I am a drug addict. I am not part of the recreational drug scene. Those drugs–speed, crystal meth, cocaine, heroin and its countless variants–hold no allure for me. During the giddy ‘60s, I did take a puff or two of weed, and I don’t mean dandelions. Didn’t everybody? But, that’s as far as my foray into la-la land went. Yet, I insist that I am a drug addict. Does that sound a bit melodramatic? Why?

The simple answer is that it’s hard not to be addicted to drugs if you suffer from some form of mental illness. In my case, endogenous clinical depression rears its ugly head episodically, and I am forced to submit myself to the standard treatment of drugs, drugs, and more drugs. The problem with this is that while it is relatively easy for most people to take all these pharmaceuticals on board, it is not so easy to rid the body of them. As occurs with any drug, whether it is acquired on the street or through a doctor’s prescription, withdrawal symptoms can occur when the doses of them are tapered, even gradually over time, as part of the recovery treatment. Nerve circuits that have become accustomed to being fed the drugs cry out for more when they are withdrawn.

In my case, I was discharged from hospital on a daily regime of five different medications, one to be taken in the morning, another to be taken up to three times daily, the remaining three to be taken before bedtime. I was taking between seven and ten pills a day. Once I started to feel better, I set about trying to reduce my pill intake, so that my liver could be given some respite. After five months, I had weaned myself down to two pills a day; one in the morning, one at night. However, it was not an easy journey to get to this point due to recurring bouts of insomnia.

All that remained for me to do was to eliminate the one pill that was left from my cocktail and I would be on the same maintenance regime that I was on before I became ill–just one pill in the morning. However, when I tried cutting the remaining night time drug to half a pill, insomnia recurred along with anxiety. I started to feel unwell again. So, I’ve decided to place a temporary stop on my drug reduction program until I have the inner resources to tackle that one remaining pill again.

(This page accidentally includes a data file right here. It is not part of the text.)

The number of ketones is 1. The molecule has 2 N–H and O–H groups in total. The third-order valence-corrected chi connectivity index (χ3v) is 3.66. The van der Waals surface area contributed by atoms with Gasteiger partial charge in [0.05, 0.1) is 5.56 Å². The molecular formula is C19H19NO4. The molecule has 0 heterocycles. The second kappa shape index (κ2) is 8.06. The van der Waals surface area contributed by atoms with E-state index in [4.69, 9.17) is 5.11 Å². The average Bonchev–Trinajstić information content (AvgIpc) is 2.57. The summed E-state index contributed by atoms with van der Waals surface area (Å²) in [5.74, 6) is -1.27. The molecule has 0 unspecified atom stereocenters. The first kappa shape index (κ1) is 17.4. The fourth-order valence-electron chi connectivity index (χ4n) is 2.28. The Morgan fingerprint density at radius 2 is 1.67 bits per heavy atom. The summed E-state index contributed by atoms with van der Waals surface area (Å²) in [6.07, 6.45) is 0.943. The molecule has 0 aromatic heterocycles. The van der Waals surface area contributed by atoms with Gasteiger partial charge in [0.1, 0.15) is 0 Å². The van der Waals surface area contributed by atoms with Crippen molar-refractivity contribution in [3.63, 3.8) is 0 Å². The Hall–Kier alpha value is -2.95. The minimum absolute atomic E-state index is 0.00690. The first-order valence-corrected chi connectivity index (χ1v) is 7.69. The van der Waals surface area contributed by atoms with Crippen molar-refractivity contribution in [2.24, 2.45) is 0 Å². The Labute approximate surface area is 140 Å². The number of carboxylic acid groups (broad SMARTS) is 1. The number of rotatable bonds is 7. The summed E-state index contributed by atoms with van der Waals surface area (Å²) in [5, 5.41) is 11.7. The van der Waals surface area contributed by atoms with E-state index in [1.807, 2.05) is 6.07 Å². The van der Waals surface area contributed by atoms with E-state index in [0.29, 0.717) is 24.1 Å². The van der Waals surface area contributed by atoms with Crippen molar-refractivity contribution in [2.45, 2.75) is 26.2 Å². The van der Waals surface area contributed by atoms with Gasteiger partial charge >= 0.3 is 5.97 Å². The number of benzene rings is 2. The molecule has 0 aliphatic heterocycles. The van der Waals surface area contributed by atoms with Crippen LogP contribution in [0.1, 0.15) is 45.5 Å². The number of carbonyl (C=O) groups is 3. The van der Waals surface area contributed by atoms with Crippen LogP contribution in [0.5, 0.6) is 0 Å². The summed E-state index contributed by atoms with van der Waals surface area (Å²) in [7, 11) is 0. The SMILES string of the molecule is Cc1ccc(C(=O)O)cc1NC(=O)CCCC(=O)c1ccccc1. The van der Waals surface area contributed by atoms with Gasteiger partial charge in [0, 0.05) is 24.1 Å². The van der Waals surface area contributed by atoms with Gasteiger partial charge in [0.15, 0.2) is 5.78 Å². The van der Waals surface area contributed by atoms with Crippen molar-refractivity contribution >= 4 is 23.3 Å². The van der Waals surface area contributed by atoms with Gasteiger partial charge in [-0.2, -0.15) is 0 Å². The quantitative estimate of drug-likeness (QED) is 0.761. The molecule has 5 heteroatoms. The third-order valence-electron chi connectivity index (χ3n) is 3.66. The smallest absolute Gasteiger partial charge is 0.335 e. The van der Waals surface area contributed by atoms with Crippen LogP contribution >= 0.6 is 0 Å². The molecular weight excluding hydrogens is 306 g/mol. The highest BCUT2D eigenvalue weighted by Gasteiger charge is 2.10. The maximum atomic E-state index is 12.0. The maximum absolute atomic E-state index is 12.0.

Since I was quite ill some five months ago when I was placed on this panoply of pills, I really can’t criticize the well-meaning and highly-trained medics who prescribed them. It’s the way that psychiatry deals with mental illnesses. Pop the pills, let them do the job. After all, the whole area of psychiatric medicine is so grossly underfunded by governments, so pitifully resourced, that the “quick fix” approach has become the first line of treatment by default. How can it be otherwise when governments spend billions of our tax dollars on bypasses and roundabouts that we don’t need, short changing areas such as mental health? Shameful, indeed.

It is time that governments remember who elected them in the first place and bring their priorities in line with those whom they are elected to serve. They need to re-direct monies within the public purse so that the one in five Canadians who will suffer from a mental illness during their lives can receive the most basic of services. Then, building upon such an improved system, a more comprehensive, less drug-reliant treatment plan can see the light of day–alternative or complementary treatments such as acupuncture, breathing exercises, meditation, yoga, naturopathy, group activities. To deal with my drug withdrawal problem, I am experimenting with the first two on this list. But, there is no government coverage for such therapies, so low income people are unable to access them.

There is wisdom in the biblical concept that our bodies should be treated as temples. They are not sinks into which all manner of chemicals should be dumped. The liver should not be called upon to detoxify an unreasonable load of manufactured drugs that do not exist in the natural world. With a broader approach to treating mental illnesses, made possible by enhanced funding to this much neglected health area, it is my hope that fellow sufferers do not become drug addicts like myself.


  1. Understand the struggles you are going through but after a long time I have accepted that I may need anti depressants for rest of my life.When I have tried to stop them I become unwell again.Some people have a chemical imbalance and if it was any other illness/ disease people would accept that. Stay strong and accept the help you are offered

    • Good thoughts, Lois. Like yourself. I may be on antidepressants for the rest of my life. I’d just like to keep it to a minimum is what I’m advocating. All the best to you.

  2. I am glad you are writing about this topic with such candor. For those of us on the edges of depression, mental illness and it’s pharmaceutical treatment are subjects we don’t want to think about. Too close for comfort. Yet you have done a wonderful job here of normalizing the whole thing. We are all, to greater and lesser extents, on the spectrum I think, and it helps to realize we’re in this boat together.

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